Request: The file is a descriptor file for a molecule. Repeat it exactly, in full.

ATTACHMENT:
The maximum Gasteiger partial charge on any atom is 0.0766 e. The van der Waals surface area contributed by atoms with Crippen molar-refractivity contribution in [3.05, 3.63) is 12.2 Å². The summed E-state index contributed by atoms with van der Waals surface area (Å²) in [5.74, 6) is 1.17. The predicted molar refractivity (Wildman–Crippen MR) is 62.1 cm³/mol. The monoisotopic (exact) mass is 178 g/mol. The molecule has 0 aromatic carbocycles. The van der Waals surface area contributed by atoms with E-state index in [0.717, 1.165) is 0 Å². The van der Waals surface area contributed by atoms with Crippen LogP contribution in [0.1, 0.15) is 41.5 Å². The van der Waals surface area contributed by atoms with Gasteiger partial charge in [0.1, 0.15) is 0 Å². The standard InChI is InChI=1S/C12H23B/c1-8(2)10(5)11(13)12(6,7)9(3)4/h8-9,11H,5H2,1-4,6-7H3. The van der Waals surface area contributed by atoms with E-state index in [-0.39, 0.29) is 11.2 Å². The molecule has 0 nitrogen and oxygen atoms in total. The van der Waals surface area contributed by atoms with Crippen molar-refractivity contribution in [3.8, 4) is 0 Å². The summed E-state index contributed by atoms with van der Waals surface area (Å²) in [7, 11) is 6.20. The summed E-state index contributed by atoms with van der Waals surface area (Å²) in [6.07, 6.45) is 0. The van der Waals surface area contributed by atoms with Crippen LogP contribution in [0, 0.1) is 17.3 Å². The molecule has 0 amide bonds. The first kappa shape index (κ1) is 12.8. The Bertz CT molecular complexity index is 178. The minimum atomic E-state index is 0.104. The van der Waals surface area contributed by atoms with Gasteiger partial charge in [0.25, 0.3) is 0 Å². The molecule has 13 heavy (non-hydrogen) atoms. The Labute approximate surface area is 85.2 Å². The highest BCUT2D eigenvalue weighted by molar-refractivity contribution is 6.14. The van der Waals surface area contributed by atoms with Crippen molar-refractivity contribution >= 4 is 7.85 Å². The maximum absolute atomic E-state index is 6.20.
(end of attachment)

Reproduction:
The maximum Gasteiger partial charge on any atom is 0.0766 e. The van der Waals surface area contributed by atoms with Crippen molar-refractivity contribution in [3.05, 3.63) is 12.2 Å². The summed E-state index contributed by atoms with van der Waals surface area (Å²) in [5.74, 6) is 1.17. The predicted molar refractivity (Wildman–Crippen MR) is 62.1 cm³/mol. The monoisotopic (exact) mass is 178 g/mol. The molecule has 0 aromatic carbocycles. The van der Waals surface area contributed by atoms with E-state index in [0.717, 1.165) is 0 Å². The van der Waals surface area contributed by atoms with Crippen LogP contribution in [0.1, 0.15) is 41.5 Å². The van der Waals surface area contributed by atoms with Gasteiger partial charge in [0.1, 0.15) is 0 Å². The standard InChI is InChI=1S/C12H23B/c1-8(2)10(5)11(13)12(6,7)9(3)4/h8-9,11H,5H2,1-4,6-7H3. The van der Waals surface area contributed by atoms with E-state index in [-0.39, 0.29) is 11.2 Å². The molecule has 0 nitrogen and oxygen atoms in total. The van der Waals surface area contributed by atoms with Crippen molar-refractivity contribution in [3.8, 4) is 0 Å². The summed E-state index contributed by atoms with van der Waals surface area (Å²) in [7, 11) is 6.20. The summed E-state index contributed by atoms with van der Waals surface area (Å²) in [6.07, 6.45) is 0. The van der Waals surface area contributed by atoms with Crippen LogP contribution in [0, 0.1) is 17.3 Å². The molecule has 0 amide bonds. The first kappa shape index (κ1) is 12.8. The Bertz CT molecular complexity index is 178. The minimum atomic E-state index is 0.104. The van der Waals surface area contributed by atoms with Gasteiger partial charge in [0.25, 0.3) is 0 Å². The molecule has 13 heavy (non-hydrogen) atoms. The Labute approximate surface area is 85.2 Å². The highest BCUT2D eigenvalue weighted by molar-refractivity contribution is 6.14. The van der Waals surface area contributed by atoms with Crippen molar-refractivity contribution >= 4 is 7.85 Å². The maximum absolute atomic E-state index is 6.20.